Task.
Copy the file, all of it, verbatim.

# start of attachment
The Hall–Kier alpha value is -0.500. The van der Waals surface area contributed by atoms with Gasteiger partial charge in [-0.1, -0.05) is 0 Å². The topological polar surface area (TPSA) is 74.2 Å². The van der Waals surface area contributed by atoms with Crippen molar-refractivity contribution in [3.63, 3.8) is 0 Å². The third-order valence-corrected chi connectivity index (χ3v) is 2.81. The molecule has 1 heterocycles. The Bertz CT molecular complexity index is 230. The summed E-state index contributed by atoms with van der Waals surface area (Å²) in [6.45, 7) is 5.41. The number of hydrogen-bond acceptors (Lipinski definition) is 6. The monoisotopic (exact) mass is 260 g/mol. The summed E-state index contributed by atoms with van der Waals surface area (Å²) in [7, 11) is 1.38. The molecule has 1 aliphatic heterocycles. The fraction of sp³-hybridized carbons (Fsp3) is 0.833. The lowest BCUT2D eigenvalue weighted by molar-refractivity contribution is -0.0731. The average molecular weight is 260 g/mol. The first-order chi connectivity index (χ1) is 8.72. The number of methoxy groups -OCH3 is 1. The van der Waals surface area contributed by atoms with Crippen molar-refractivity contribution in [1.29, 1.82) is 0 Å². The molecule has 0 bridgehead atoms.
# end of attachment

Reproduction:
The Hall–Kier alpha value is -0.500. The van der Waals surface area contributed by atoms with Gasteiger partial charge in [-0.1, -0.05) is 0 Å². The topological polar surface area (TPSA) is 74.2 Å². The van der Waals surface area contributed by atoms with Crippen molar-refractivity contribution in [3.63, 3.8) is 0 Å². The third-order valence-corrected chi connectivity index (χ3v) is 2.81. The molecule has 1 heterocycles. The Bertz CT molecular complexity index is 230. The summed E-state index contributed by atoms with van der Waals surface area (Å²) in [6.45, 7) is 5.41. The number of hydrogen-bond acceptors (Lipinski definition) is 6. The monoisotopic (exact) mass is 260 g/mol. The summed E-state index contributed by atoms with van der Waals surface area (Å²) in [7, 11) is 1.38. The molecule has 1 aliphatic heterocycles. The fraction of sp³-hybridized carbons (Fsp3) is 0.833. The lowest BCUT2D eigenvalue weighted by molar-refractivity contribution is -0.0731. The average molecular weight is 260 g/mol. The first-order chi connectivity index (χ1) is 8.72. The number of methoxy groups -OCH3 is 1. The van der Waals surface area contributed by atoms with Crippen molar-refractivity contribution in [1.29, 1.82) is 0 Å². The molecule has 0 bridgehead atoms.